Reference is now made to FIG. 6, where a transaction system 600 pursuant to some embodiments is shown. The transaction system 600 involves a number of components, including a payment card 100 (such as the payment card described above in conjunction with FIGS. 1-5) in communication with a reader/terminal device 620 (via contact and/or contactless communication). The reader/terminal device 620 is in communication with one or more payment networks 630 (such as, for example, the BANKNET system operated by MasterCard International Incorporated or the like) to transmit and receive information to and from one or more issuers 640.

A number of different types of readers/terminal devices 620 may be employed within system 600 pursuant to some embodiments. Such readers/terminal devices 620 can include contact readers configured to interact with a contact-type payment card 100, wireless or contactless readers configured to interact with a contactless-type payment card 100, and combined terminals. Such combined readers/terminal devices 620 are designed to interface with either (or both) contact and contactless-type payment cards 100. While not shown in FIG. 6, the reader/terminal devices 620 may include a memory and one or more processors. Pursuant to some embodiments, the devices 620 are configured to conform to the EMV standards, allowing the devices 620 to interact with payment cards 100 pursuant to those standards.

Functionality that may be provided by a payment card 100 (as shown in FIGS. 1-5) configured pursuant to the present invention will now be described by referring to a flow diagram presented at FIG. 7. In the flow described in FIG. 7, the payment card 100 may be configured to operate pursuant to the EMV standards—those skilled in the art will appreciate that in other embodiments the payment card 100 may be configured to perform in other environments to allow the payment card 100 to function pursuant to other payment or transaction standards.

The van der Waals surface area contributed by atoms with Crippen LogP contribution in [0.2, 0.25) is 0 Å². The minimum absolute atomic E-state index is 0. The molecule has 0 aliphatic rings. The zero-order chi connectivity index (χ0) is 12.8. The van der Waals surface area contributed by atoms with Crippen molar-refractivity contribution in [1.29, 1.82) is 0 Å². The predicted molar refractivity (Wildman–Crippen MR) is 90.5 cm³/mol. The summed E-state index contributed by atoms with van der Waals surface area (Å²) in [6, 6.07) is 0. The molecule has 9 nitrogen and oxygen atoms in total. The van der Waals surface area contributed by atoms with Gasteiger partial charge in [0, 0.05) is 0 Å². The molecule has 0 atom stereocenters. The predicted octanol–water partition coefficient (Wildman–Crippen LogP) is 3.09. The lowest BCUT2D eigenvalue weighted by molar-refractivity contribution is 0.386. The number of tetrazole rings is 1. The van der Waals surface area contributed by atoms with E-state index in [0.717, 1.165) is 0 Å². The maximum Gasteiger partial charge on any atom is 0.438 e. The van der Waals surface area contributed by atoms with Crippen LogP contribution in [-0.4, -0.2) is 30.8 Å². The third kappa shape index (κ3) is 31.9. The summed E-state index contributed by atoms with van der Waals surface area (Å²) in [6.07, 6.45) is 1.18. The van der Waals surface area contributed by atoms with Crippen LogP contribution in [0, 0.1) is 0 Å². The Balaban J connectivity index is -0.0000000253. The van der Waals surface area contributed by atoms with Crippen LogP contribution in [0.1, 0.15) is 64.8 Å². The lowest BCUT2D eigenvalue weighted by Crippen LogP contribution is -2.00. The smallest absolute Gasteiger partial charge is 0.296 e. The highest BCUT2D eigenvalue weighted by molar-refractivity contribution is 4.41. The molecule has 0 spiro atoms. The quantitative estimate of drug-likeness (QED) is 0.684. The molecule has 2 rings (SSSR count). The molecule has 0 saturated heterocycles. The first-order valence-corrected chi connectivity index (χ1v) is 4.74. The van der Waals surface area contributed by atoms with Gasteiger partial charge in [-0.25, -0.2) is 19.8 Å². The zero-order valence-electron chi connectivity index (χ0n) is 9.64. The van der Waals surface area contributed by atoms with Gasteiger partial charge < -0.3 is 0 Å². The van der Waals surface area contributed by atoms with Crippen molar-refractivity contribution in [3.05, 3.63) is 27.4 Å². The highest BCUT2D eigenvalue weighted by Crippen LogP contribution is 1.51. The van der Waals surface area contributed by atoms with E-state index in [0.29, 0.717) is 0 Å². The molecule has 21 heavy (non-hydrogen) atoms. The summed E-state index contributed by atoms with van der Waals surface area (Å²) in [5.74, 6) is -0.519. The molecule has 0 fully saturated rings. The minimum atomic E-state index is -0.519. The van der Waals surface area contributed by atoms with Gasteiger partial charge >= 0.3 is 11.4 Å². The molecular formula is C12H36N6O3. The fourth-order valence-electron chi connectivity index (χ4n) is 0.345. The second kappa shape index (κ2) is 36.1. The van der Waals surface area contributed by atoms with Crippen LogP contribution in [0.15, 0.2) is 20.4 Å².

FIG. 7 is a flow diagram of a process conducted by the payment card 100 pursuant to some embodiments.

At a decision block 702 in FIG. 7, the processor 210 determines whether the switch 114 has been actuated. If so, then block 704 may follow decision block 702.

Noting again that the switch 114 may have the function of toggling between payment applications stored on the payment card 100, at block 704 in FIG. 7, the processor 210 may respond to actuation of the switch 114 by de-selecting the currently active one of the payment applications 406, 408, and selecting the other one of the payment applications. Thus, the processor 210 interprets the switch actuation as an account selection signal that is received by the processor 210.

Assuming, as has been suggested before, that a credit card account number (or token) has been stored in the storage unit 230 in association with one of the payment applications (say application 406) and a debit card account number (or token) has been stored in the storage unit 230 in association with the other one of the payment applications (say application 408), the toggling between payment applications has the effect of toggling between the credit card account and the debit card account respectively identified or pointed to by the stored card account numbers. Thus, if the credit card account had been selected prior to the switch actuation at 702, then block 704 results in selection of the debit card account in place of the credit card account. If the debit card account had been selected prior to the switch actuation at 702, then block 704 results in selection of the credit card account in place of the debit card account.